US District Judge Kathyrn Vratil found that the company fired Katrina Michaelis, who worked for the company for 12 years, because she was insubordinate, not to retaliate against her for appealing her short-term disability benefit denial.
Michaelis was approved for short-term disability benefits by The Hartford Comprehensive Employee Benefit Service Company – the plan administrator – when she began experiencing a number of health problems. The administrator approved a series of benefits claims between June 30 and October 8, 2004, but then denied Michaelis’ subsequent claims from October 9 to November 28. She went back to work on November 29.
Michaelis’ supervisors reminded her that the denial of benefits by The Hartford meant that she would be responsible for paying the full amount of her medical insurance premiums during the unapproved, seven-week leave period, which totaled $1,700, and would also be penalized under Deluxe’s absenteeism policy. The company assured Michaelis that the attendance citations would be removed from her record if The Hartford reversed its decision to deny her claim.
When The Hartford granted the appeal, Michaelis began skipping through the atrium in the in her office building, flailing her arms in the air and exhibiting other signs of elation, according to the opinion. Her supervisors thought this behavior was “unusual, and met with her later that day to find out what was going on,” because they were not used to seeing employees act in such a way at work.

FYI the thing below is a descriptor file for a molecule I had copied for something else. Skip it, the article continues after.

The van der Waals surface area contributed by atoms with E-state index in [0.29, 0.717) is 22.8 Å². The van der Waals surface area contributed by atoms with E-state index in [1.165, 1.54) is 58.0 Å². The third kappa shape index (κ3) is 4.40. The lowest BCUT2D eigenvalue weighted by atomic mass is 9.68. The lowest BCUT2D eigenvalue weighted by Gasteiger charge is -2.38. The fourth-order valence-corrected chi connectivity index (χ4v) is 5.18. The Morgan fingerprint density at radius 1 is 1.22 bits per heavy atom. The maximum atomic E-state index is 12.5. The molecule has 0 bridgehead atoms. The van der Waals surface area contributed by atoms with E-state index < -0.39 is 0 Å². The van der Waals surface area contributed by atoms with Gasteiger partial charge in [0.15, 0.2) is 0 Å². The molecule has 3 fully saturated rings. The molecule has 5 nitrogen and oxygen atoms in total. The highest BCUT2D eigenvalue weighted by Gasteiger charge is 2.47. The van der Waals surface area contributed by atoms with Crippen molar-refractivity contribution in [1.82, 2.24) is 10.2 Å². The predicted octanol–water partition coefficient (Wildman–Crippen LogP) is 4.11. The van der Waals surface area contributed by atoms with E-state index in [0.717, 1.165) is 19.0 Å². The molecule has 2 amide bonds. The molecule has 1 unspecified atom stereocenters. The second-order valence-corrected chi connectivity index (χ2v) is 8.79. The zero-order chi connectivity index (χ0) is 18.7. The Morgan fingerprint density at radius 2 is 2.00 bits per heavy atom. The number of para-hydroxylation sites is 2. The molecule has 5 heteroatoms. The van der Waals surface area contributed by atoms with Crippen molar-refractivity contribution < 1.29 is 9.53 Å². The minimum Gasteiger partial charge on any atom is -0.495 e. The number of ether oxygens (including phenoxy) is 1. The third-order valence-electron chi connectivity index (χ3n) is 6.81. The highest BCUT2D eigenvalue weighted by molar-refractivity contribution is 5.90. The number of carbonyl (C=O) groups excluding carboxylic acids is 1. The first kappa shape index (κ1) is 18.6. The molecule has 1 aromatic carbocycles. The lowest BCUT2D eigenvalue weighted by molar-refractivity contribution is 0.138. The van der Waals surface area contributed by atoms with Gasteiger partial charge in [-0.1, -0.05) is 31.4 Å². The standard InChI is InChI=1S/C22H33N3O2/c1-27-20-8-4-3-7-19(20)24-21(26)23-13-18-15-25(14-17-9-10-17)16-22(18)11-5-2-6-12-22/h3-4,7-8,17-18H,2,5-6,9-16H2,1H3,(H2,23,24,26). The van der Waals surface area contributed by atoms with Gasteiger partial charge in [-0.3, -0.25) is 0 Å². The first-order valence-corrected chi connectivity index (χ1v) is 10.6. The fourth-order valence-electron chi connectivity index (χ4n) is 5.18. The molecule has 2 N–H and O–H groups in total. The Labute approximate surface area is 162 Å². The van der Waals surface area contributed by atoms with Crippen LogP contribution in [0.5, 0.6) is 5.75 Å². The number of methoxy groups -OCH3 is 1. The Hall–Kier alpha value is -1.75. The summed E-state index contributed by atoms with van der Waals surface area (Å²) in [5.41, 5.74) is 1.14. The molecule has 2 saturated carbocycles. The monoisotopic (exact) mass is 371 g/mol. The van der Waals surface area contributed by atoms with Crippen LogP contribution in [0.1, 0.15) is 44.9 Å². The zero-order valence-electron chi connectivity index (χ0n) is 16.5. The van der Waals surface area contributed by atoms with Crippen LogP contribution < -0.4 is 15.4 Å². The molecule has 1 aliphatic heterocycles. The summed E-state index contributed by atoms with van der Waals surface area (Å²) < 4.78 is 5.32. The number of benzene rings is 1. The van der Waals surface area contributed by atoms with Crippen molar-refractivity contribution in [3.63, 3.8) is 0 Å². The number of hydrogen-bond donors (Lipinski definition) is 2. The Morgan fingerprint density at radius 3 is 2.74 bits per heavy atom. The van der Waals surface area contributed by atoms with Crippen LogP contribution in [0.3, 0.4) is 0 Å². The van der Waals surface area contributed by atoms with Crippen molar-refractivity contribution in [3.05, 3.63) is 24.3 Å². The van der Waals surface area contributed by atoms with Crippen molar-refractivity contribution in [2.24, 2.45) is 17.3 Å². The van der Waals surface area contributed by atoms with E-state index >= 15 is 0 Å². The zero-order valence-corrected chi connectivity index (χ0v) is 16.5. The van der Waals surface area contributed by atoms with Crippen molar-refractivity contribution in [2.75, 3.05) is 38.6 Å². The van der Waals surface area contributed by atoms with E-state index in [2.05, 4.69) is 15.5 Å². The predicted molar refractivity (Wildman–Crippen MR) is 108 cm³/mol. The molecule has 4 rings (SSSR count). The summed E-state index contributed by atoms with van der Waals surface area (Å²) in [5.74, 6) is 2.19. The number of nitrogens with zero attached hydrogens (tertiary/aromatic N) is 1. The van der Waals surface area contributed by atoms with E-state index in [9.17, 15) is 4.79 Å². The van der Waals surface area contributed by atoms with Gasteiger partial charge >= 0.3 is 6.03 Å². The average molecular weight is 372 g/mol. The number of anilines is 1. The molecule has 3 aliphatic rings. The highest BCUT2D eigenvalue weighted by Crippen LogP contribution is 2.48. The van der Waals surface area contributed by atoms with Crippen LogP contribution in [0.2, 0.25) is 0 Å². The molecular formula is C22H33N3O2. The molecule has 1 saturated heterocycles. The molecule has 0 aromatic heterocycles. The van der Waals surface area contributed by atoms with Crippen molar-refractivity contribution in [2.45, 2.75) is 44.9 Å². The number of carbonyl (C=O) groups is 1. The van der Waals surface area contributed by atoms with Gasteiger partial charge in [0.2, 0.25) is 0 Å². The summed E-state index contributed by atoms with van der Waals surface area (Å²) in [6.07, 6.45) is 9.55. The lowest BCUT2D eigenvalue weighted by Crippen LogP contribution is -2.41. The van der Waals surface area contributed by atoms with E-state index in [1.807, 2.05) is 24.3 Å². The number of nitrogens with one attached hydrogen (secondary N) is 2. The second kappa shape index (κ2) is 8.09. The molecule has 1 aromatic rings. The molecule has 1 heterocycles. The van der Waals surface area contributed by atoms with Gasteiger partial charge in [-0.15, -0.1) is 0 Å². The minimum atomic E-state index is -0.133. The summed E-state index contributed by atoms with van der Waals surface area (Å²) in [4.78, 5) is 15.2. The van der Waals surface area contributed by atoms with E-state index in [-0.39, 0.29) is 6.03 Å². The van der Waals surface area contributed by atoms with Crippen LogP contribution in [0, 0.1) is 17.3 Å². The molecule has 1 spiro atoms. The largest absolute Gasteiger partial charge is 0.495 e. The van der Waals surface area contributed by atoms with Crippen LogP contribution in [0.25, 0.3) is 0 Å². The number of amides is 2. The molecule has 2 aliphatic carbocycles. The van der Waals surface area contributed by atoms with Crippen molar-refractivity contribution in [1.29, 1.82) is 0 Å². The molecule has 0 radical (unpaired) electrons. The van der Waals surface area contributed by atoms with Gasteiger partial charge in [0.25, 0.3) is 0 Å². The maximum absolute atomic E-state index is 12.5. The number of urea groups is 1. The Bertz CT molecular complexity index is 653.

Her supervisors then planned to schedule a meeting with her to discuss her behavior. During the meeting, Michaelis refused to answer some questions, at which point her supervisors fired her for insubordination.
Michaelis then sued Deluxe, saying that her former employer violated the Employee Retirement Income Security Act (ERISA), which prohibits retaliation against an employee for exercising any right to which she is entitled to under the provisions of the employee benefit plan – in her case, a right to appeal the benefits denial.
The court said that in order to succeed in the ERISA claim, Michaelis had to prove that Deluxe had specific intent to interfere with her ERISA rights, but failed to do that. Michaelis had relied on the fact that the her appeal to The Hartford and her termination happened so close together and on her claims that her employer treated her poorly, both of which the court viewed as only circumstantial evidence.
The court further said that the decision to terminate Michaelis’ employment “might seem harsh because management effectively refused to continue the employment relationship unless she admitted that her conduct had been inappropriate.” However, because she refused to discuss her behavior during three coaching sessions, Deluxe could “reasonably determine that plaintiff was insubordinate and that she would not be a productive employee in the future.”
The case is Michaelis v. Deluxe Financial Services Inc., U.S. District Court for the District of Kansas No. 05-2351-KHV, January 23, 2007.
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